Iron Ore

Iron Ore
Iron is the most common and most-used metal in the world by both tonnage and purpose.

Iron ore is a mineral substance from which the which metallic iron (atomic symbol, Fe) can be extracted. It is the most-used metal by both tonnage and purpose. Iron is usually found in the form of siderite (FeCO3), goethite (FeO(OH), hematite (Fe2O3), limonite (FeO(OH)·n(H2O), or magnetite (Fe3O4). The two most important iron oxides in these deposits are hematite and magnetite. Ores containing high quantities of hematite or magnetite are known as "natural ore". These ores can be fed directly into an iron-making blast furnace.


The origin of iron can be ultimately traced to formation through nuclear fusion in stars. Extraction of the metal dates back to 2000 BC, originating in the regions of Persia and Anatolia. However, there is evidence that meteorites were used as a source of iron before 3000 BC. When iron making was established, two types of furnace came into use- the bowl furnace and the shaft furnace. Bowl furnaces were constructed by digging small holes in the ground that allowed for airflow from a bellows via pipe or tuyere. The stone-built shaft furnace relied on natural draft. Smelting involved creating a bed of red-hot charcoal, followed by the addition of charcoal combined with iron ore.

In the early Iron Age, wrought iron widely preferred, save for the Chinese, who preferred the application of cast iron. Little change in the methods of iron-making occurred until the 15th century with the introduction of the blast furnace. A series of inventions that allowed furnaces to operate at temperatures high enough to melt iron led to the production of steel. it was not until the 1950s that potential substitutes for the blast furnace emerged.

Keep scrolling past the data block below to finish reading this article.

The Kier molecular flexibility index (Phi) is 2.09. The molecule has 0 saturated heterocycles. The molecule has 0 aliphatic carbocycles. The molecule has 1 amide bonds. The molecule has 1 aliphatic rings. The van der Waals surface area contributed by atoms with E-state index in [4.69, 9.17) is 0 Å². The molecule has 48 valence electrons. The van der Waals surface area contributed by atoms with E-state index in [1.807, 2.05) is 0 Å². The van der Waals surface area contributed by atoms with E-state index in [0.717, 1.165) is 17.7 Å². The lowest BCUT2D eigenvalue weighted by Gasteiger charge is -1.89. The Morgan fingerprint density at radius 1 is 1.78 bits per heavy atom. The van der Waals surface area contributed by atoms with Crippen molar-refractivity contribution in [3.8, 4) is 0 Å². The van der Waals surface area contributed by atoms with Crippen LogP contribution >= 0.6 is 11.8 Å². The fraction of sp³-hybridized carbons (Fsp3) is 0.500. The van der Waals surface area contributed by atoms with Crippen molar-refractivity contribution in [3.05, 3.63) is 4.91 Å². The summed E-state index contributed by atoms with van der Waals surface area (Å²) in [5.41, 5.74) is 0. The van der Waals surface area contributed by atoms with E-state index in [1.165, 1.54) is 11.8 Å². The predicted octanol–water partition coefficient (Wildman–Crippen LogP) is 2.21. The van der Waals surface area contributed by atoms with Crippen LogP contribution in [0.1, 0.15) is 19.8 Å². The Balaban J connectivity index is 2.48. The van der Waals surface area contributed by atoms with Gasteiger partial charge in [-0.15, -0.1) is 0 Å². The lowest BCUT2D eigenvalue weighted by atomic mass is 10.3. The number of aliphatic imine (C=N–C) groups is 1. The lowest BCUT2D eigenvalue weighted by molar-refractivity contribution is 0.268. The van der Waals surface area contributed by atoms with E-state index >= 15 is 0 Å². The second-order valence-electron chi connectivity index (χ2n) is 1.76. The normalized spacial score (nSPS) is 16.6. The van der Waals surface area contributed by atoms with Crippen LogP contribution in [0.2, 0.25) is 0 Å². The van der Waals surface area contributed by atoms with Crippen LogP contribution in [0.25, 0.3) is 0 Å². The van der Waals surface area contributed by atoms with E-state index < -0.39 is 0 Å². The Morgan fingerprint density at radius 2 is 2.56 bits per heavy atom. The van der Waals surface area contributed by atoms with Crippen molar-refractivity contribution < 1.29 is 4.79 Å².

Smelting reduction, an iron-making technique used in Norway in the 1920s involved the use of electronic furnaces. The technique grew to include methods based on oxygen steelmaking converters using coal as an additional source of energy. This technique became the subject of extensive research throughout the 80s.


Iron ores, usually rich in iron oxide, are rocks and minerals from which metallic iron can be extracted. Iron ore mining methods vary by the type of ore being mined. There are four main types of iron ore deposits worked currently: magnetite, hematite, pisolitic ironstone, and titanomagnetite deposits. Pure iron metal is silvery white in colour, strongly magnetic, very ductile, and has a melting point of 1,538° C (2,800° F). Pure iron is malleable and can be easily shaped by hammering. Apart from use in electrical applications, it is rarely used without adding other elements. It mostly appears in the form of iron-carbon alloys, like steel and cast iron.


Iron is the fourth-most abundant element in the earth's crust, making up about 5%. Many iron ore deposits are found in sedimentary rocks. Most of Earth's major iron ore deposits are in rocks formed over 1.8 billion years ago. Despite its abundance, metallic iron is unknown on the surface of the Earth except as iron-nickel alloys from meteorites and rare forms of deep mantle xenoliths.


The primary use of iron ore is in the production of iron. Most of the iron produced is then used to make steel. Almost all (98%) iron ore is used in steelmaking. Steel is used in a great variety of settings, including the production of automobiles, locomotives, rail infrastructure, ships, bicycles, building reinforcement, tools, and more. The remaining 2% is used to make black iron oxide, iron blue, radioactive iron, and powdered iron. These applications are used in a variety of services from metallurgy and medicine to pigments in plastic, cosmetic products, and more.


Iron ore is mined in about 50 countries. The world production of iron ore averages two billion metric tons annually. Australia is the world's largest producer of iron ore, with Brazil coming in second. Followed by China, India, Russia, South Africa, and Ukraine. The seven largest of these producing countries account for about three-quarters of total world production.